Wireless Security - The Security Plan for Your Wireless LAN

Oliver Tsai sees it every quarter. Fresh-faced medical students, new to Sunnybrook and Women’s College Health Sciences Centre and armed with the latest Wi-Fi-enabled laptops, see no reason why they shouldn’t be able to hop right onto Sunnybrook’s wireless network with those shiny new laptops they just bought.

The same scenario plays out with doctors and office managers and anyone else whose new gadget automatically sniffs the airwaves and picks up signals from Tsai’s wireless LAN, or WLAN. "They can see what’s available, but because of the security, they can’t access the network until the device is properly configured," says Tsai, the director of IT at the academic health sciences center in Toronto. It’s a look-but-don’t-touch situation that can frustrate users—but, Tsai says, it’s a necessary, if temporary, frustration.

Whether they’re medical students, CEOs or cube dwellers, today’s mobile phone and BlackBerry-equipped workers are clamoring for even greater wireless access while on the job. It’s nearly certain that their company-issued laptop has a Wi-Fi chip built-in, and they see no reason to be shackled to their desks anymore.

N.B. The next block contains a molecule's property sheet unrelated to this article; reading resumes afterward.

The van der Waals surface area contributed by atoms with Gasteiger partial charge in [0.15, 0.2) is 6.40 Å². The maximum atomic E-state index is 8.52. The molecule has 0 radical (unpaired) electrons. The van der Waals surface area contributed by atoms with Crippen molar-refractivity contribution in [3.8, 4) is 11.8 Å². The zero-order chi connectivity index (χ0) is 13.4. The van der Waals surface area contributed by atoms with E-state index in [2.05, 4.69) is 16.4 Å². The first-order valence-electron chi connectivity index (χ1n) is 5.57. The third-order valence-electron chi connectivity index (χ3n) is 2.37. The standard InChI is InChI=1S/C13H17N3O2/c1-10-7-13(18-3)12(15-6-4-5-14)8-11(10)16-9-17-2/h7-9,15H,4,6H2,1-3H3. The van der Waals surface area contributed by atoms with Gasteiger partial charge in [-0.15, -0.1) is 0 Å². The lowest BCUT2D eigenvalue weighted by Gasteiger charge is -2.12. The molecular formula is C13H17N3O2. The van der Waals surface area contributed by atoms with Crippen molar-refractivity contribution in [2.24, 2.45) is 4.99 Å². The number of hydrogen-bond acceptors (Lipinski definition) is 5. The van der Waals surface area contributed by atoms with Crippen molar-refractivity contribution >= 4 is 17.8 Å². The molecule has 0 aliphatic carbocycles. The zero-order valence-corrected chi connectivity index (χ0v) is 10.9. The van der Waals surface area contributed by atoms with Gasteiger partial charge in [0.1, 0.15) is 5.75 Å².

Yet IT executives are still distrustful of wireless LANs because of perceived security nightmares such as wireless denial-of-service attacks and network breaches. "They are scared," says Nick Selby, an enterprise security analyst at The 451 Group. A December 2005 Forrester Research report echoes Selby’s take: Security is the number-one obstacle when acquiring wireless technologies, regardless of industry.

But some of those fears may be based on old news. "Most of the security problems that have scared away early adopters have been solved," says Selby. New authentication and encryption schemes (such as 802.1x for user access and 802.11i advanced encryption standard, or AES) are more vigorous. And vendors now offer intrusion-detection products and architectural schemes that make enterprise wireless networks just as safe as wired ones.

"Most of the things you’ll need to do [for security] will come from the vendor. It’s just a question of turning it on," adds Selby. Last year, Gartner went so far as to say that Wi-Fi was one of the most overhyped IT security threats.

So for 2006 and beyond, here are the five security areas that will help you and your users get the most from a wireless LAN—without all the nightmares.

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